In January 2021, however, people are finally paying attention, but what’s changed? Social Media, George Floyd’s murder and the subsequent BLM protests meant that changing the black narrative finally couldn’t be ignored.
What’s a self-help post without goals, and what are goals without SMART being mentioned.
Smart. Measurable. Attainable. Relevant. Time-based.
Without tangible goals, promises around “increasing diversity” or “building inclusive workforces” are just empty promises and, at worst, a gimmick.
Goal 1 is to “increase diversity”, whereas goal 2 is to: “Recruit 5 senior black hires across our development team over the next 12 months using: our existing network, black-specific job boards and/or working with black-centric partners”. Which goal is most likely to gain momentum & support, have a direction and actually work?
SMART goals can be applied to your New Year’s resolutions, your career goals and they must be applied to any “diversity” initiatives you set.
Although it’s said that words (i.e. not tone or body language) only make up 7% of communication, the words you choose can still make all the difference. This is the case in job interviews, negotiations or simply asking for your favours.
It is also the case for recruitment, where internal biases, however hard you try can still come up in the job descriptions you write. To the point that you may end up writing the job for someone who looks like you… and everyone else you’ve previously hired.
This is something that I have noticed more and more people taking on board. No one can be an expert in everything and nobody expects you to either.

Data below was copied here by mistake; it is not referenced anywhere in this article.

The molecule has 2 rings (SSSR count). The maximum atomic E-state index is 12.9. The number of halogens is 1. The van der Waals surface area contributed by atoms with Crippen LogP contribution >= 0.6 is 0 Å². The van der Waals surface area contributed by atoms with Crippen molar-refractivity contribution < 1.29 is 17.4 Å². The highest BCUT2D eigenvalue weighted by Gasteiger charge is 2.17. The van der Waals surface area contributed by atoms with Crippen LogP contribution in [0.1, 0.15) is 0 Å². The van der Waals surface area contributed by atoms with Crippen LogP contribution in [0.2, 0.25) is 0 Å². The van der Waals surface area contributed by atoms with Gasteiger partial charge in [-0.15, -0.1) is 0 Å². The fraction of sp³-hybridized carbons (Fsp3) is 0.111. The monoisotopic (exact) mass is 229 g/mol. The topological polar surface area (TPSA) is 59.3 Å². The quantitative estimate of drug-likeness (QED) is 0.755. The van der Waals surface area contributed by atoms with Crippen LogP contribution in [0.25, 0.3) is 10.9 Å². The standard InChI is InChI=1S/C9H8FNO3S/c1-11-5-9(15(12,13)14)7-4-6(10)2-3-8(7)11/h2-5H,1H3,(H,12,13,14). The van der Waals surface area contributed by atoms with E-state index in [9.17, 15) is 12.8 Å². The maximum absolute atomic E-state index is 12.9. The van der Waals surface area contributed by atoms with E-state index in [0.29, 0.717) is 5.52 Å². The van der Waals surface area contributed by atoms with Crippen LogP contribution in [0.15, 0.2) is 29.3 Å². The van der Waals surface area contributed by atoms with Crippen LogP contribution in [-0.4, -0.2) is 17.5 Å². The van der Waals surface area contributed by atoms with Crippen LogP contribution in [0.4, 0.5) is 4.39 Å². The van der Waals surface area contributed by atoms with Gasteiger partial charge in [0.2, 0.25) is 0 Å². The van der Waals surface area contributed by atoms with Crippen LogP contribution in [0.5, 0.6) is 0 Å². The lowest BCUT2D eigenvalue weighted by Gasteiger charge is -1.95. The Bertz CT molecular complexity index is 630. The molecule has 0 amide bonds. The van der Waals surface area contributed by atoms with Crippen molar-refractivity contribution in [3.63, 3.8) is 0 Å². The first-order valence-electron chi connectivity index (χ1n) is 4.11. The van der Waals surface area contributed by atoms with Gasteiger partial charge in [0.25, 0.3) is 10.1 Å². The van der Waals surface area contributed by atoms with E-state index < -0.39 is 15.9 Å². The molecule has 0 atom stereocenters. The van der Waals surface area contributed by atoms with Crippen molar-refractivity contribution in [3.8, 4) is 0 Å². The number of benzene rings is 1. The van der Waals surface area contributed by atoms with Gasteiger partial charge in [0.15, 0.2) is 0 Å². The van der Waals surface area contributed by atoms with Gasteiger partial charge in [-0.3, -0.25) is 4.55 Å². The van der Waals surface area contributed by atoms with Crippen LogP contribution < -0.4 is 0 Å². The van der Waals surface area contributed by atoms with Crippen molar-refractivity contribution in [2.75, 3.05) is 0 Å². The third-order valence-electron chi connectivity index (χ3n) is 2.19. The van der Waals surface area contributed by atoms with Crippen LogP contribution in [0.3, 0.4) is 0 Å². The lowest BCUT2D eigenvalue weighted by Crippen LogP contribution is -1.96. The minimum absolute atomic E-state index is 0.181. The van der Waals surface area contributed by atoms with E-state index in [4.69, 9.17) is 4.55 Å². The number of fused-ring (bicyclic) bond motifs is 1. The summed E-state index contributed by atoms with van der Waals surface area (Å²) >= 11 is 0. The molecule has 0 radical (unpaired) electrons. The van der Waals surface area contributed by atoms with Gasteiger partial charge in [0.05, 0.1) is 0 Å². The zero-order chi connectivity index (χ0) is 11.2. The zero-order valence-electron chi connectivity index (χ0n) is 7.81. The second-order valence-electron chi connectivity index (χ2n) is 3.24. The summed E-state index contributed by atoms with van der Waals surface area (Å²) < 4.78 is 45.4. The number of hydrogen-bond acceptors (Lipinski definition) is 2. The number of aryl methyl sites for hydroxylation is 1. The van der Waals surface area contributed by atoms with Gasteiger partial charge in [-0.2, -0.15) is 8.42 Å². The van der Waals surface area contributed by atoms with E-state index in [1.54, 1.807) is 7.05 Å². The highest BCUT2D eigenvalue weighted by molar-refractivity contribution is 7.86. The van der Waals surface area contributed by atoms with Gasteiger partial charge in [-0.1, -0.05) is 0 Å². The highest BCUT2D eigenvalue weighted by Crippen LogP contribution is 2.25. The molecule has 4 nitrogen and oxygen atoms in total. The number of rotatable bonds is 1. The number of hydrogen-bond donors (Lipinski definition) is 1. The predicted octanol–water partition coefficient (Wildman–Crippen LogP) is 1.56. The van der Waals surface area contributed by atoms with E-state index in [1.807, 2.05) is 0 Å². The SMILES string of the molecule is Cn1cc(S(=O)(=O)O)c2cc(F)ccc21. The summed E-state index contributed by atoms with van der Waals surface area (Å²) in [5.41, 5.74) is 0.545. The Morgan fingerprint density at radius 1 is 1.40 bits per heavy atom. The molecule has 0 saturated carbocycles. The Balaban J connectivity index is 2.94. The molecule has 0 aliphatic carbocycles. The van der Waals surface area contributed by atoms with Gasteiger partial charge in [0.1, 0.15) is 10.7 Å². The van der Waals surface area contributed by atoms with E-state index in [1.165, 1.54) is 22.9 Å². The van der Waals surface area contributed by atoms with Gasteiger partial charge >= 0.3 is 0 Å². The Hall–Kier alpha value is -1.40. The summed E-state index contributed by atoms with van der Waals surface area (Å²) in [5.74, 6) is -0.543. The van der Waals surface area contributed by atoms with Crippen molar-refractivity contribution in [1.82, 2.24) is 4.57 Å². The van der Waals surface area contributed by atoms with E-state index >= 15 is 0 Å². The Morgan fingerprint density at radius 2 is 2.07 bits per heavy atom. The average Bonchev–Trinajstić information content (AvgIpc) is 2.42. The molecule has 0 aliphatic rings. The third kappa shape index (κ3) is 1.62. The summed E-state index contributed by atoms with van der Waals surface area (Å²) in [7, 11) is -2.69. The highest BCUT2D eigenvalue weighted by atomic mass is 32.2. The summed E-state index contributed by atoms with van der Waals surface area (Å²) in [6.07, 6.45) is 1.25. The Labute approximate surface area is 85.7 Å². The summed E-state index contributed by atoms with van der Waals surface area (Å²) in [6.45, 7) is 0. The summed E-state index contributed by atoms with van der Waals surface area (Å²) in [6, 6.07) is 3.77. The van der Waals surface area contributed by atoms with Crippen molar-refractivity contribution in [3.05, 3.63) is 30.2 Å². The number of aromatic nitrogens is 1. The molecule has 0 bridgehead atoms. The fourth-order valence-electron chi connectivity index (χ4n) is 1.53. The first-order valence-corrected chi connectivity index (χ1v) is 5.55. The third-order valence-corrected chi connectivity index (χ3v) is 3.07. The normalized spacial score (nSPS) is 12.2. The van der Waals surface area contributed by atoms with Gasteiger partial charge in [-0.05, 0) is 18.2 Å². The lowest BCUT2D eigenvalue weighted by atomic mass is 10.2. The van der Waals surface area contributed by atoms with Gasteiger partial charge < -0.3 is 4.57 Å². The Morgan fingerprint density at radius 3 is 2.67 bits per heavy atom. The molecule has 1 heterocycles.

If you’ve spent 30 years advising C suite on their accounting processes, it’s not mandatory, or even expected, that this skillset lends itself to tackling deep-rooted diversity issues.
While step 1 is empathy and caring. Step 6 is about hiring and partnering with the experts who can shape your vision and then make it a reality. That means hiring a D&I officer and/or consultants, using recruiters/job boards who have access to black candidates and building a network of partners who know what good looks like.
Going back to SMART goals, words without action are empty promises and plans without funding are wasted opportunities.
If it’s a real goal, it needs a budget. Hire the right people. Work with the right partners. Fund black entrepreneurs. Employ black staff and/or work with black businesses/freelancers.
And on a micro/personal level - shop with black businesses and help them grow.
This is by no means an exhaustive list of initiatives that are needed to increase black representation in tech (though it can be applied to any industry) and, of course, that’s why Step 6 is so important as you need a team that can build a strategy around this.
However, at a high-level it’s my belief that a lot can be done in any arena when there’s desire, patience, specific goals and, of course, a bit of money.